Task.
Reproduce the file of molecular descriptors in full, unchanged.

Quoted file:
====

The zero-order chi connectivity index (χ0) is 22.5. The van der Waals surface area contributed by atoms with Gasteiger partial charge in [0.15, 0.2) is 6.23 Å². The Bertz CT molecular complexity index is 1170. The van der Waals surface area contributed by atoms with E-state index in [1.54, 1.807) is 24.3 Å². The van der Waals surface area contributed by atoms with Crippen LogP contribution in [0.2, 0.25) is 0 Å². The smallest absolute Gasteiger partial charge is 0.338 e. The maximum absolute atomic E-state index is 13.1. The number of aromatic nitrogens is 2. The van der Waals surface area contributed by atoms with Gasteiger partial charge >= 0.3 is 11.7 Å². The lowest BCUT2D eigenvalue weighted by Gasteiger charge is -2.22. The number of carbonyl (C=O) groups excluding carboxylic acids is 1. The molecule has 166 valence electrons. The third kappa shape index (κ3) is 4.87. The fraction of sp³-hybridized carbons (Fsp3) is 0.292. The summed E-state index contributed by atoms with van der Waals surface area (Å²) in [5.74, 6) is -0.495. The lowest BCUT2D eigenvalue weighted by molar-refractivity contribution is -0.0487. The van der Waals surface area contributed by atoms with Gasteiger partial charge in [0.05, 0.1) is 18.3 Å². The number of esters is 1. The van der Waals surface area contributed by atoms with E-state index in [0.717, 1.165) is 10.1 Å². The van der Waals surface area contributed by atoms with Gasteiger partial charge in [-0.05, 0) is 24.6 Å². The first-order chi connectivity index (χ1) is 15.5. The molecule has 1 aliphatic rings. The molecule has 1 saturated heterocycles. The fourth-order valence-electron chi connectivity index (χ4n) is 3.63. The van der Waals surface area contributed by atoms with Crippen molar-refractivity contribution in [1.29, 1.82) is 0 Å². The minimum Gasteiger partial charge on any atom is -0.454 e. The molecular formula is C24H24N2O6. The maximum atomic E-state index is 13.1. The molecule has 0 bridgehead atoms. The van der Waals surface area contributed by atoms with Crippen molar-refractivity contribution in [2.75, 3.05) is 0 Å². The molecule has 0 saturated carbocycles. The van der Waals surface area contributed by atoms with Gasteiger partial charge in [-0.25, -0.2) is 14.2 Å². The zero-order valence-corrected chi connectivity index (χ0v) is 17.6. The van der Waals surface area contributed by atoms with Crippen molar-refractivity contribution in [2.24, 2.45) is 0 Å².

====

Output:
The zero-order chi connectivity index (χ0) is 22.5. The van der Waals surface area contributed by atoms with Gasteiger partial charge in [0.15, 0.2) is 6.23 Å². The Bertz CT molecular complexity index is 1170. The van der Waals surface area contributed by atoms with E-state index in [1.54, 1.807) is 24.3 Å². The van der Waals surface area contributed by atoms with Crippen LogP contribution in [0.2, 0.25) is 0 Å². The smallest absolute Gasteiger partial charge is 0.338 e. The maximum absolute atomic E-state index is 13.1. The number of aromatic nitrogens is 2. The van der Waals surface area contributed by atoms with Gasteiger partial charge >= 0.3 is 11.7 Å². The lowest BCUT2D eigenvalue weighted by Gasteiger charge is -2.22. The number of carbonyl (C=O) groups excluding carboxylic acids is 1. The molecule has 166 valence electrons. The third kappa shape index (κ3) is 4.87. The fraction of sp³-hybridized carbons (Fsp3) is 0.292. The summed E-state index contributed by atoms with van der Waals surface area (Å²) in [5.74, 6) is -0.495. The lowest BCUT2D eigenvalue weighted by molar-refractivity contribution is -0.0487. The van der Waals surface area contributed by atoms with Gasteiger partial charge in [0.05, 0.1) is 18.3 Å². The number of esters is 1. The van der Waals surface area contributed by atoms with E-state index in [0.717, 1.165) is 10.1 Å². The van der Waals surface area contributed by atoms with Gasteiger partial charge in [-0.05, 0) is 24.6 Å². The first-order chi connectivity index (χ1) is 15.5. The molecule has 1 aliphatic rings. The molecule has 1 saturated heterocycles. The fourth-order valence-electron chi connectivity index (χ4n) is 3.63. The van der Waals surface area contributed by atoms with Crippen molar-refractivity contribution in [1.29, 1.82) is 0 Å². The minimum Gasteiger partial charge on any atom is -0.454 e. The molecular formula is C24H24N2O6. The maximum atomic E-state index is 13.1. The molecule has 0 bridgehead atoms. The van der Waals surface area contributed by atoms with Crippen molar-refractivity contribution in [2.75, 3.05) is 0 Å². The molecule has 0 saturated carbocycles. The van der Waals surface area contributed by atoms with Gasteiger partial charge in [-0.25, -0.2) is 14.2 Å². The zero-order valence-corrected chi connectivity index (χ0v) is 17.6. The van der Waals surface area contributed by atoms with Crippen molar-refractivity contribution in [2.24, 2.45) is 0 Å².